Assessing What Matters Most
I’m hard at work these days revising From Postlude to Prelude: Music Ministry’s Other Six Days (Morningstar 2004), a book that I wrote which explores what musicians who serve the church do from the end of one Sunday’s service (postlude) to the beginning of the next (the prelude). The book explores nearly every imaginable topic that ministers encounter each week – worship planning, exploring our call and vocation, budgets and financial management, ministry situations, job transitions, purchases and maintenance, working with others, and much more.
Revising this much material, even if the revisions were minor, is no small task. Reading back through this ten-year-old text is a tangible reminder of what has changed in our field. While efforts were made in the first edition to write from a broad perspective in order to include all who serve the church through music, I am astounded by how much has changed. Here are a few examples.
Job Titles are Increasingly Inconsistent
The ongoing shift of what we call the work of ministry in which we are engaged does not get clearer. When bringing together a group of people who serve the church through music, the number of different job titles likely number as many as the gathering. There is no consensus regarding how to address us as a group. For some “Music Minister” seems too evangelical, while “Worship Leader” doesn’t mention music, “Music Director” describes much of our work but admittedly could also be the person in charge of a Broadway musical; “Worship and Music Pastor” includes both the words “worship” and “music” but seems to indicate ordination. “Minister of Music and Arts” works for some but omits the word “worship,” and for others assumes a greater involvement of other-than-music artists than most of us encounter. Some recent studies have shown that even within denominations, the variety of titles is astounding. At the root of this dilemma is the question of what we do and what are our priorities.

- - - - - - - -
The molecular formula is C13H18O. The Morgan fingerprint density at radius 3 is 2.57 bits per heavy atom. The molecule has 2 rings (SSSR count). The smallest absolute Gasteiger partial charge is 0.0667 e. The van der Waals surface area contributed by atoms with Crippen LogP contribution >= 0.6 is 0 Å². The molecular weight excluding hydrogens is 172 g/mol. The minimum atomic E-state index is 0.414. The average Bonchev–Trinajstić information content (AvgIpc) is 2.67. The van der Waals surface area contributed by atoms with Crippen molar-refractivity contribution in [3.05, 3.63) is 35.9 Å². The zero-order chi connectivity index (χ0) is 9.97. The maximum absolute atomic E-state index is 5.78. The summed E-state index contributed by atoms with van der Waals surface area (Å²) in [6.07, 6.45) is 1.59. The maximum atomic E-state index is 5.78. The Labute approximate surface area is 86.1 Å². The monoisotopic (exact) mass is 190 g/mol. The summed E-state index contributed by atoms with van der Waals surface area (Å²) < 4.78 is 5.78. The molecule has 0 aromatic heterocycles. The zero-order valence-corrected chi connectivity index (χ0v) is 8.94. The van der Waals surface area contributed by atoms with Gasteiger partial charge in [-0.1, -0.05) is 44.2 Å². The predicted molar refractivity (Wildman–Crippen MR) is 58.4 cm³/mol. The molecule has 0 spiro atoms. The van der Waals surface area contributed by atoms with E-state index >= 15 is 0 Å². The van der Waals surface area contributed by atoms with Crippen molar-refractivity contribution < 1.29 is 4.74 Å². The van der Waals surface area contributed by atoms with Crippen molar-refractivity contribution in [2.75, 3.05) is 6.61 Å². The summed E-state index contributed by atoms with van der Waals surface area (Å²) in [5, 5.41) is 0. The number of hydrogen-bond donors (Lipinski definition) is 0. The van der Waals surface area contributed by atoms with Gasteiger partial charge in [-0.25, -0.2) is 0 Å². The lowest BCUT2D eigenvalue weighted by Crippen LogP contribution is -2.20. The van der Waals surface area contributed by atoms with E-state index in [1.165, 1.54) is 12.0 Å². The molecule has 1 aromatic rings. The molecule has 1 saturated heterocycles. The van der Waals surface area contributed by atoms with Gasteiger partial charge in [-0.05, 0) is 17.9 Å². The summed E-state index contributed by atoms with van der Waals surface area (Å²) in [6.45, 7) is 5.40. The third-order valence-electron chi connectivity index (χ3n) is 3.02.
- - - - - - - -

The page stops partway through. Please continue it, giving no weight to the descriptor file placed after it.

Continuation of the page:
Naming Our Discipline is Challenging
Similar to the question about what we call ourselves is the question of what we call the ministry that we serve – “Music Ministry,” “Worship Ministry,” “Worship and Arts Ministry,” “Music and Worship Ministry,” and the list goes on. Likewise, what do we call our field – “Church Music,” “Worship Studies,” “Sacred Music,” “Music and Worship Studies?” There is no consensus, and the options will likely broaden for the foreseeable future.
Instrumental Dominance is Shifting
What are the primary instruments that lead us in worship? While many churches still use keyboard instruments (primarily organ, or organ and piano), many others no longer have either of these instruments. Assumptions concerning what instruments dominate in congregational song are impossible, for our differences are broad.
Vocal Ensembles are Transitioning
What is the primary vocal ensemble that leads congregational song? Ten years ago, choirs seemed to be present in most churches whereas today, the number of smaller ensembles has increased, and larger and established choirs have diminished. (How many people do I meet who tell me their church no longer has a choir?)
Technology is Assumed
All of us are dependent on technology in more ways than we are aware, and the younger of us do not realize that today’s technology has not always existed.
Leadership Training Needs Enhancing
All of my recent research has highlighted the importance of developing more effective leadership skills as we move forward.
What Hasn’t Changed?
At the end of the day, most of what we do hasn’t changed. We are still spending the “other six days” doing all that we can to impact the lives of those who are entrusted into our ministerial care — we are planning worship; visiting hospitals; making purchases, writing and rehearsing music; organizing musicians into manageable units; evaluating our reasons for ministry; promoting what we do to others; attempting to manage every minute of our days better; and trying to work effectively with other ministers and congregants. As we move forward, the older among us can obsess on all that has changed and what we have lost, while the younger of us lament that change is too slow and time is running out. However the core of our field and our ministry is fully intact and mostly thriving.
Where are we going?
This is the question that none of us can answer; however I am confident that the ways in which we do ministry, and the tools we use will continue to shift. However, I hope when the next revision is undertaken, the core of our ministry to lead others to engage with God through music will be even stronger. Let it be so!
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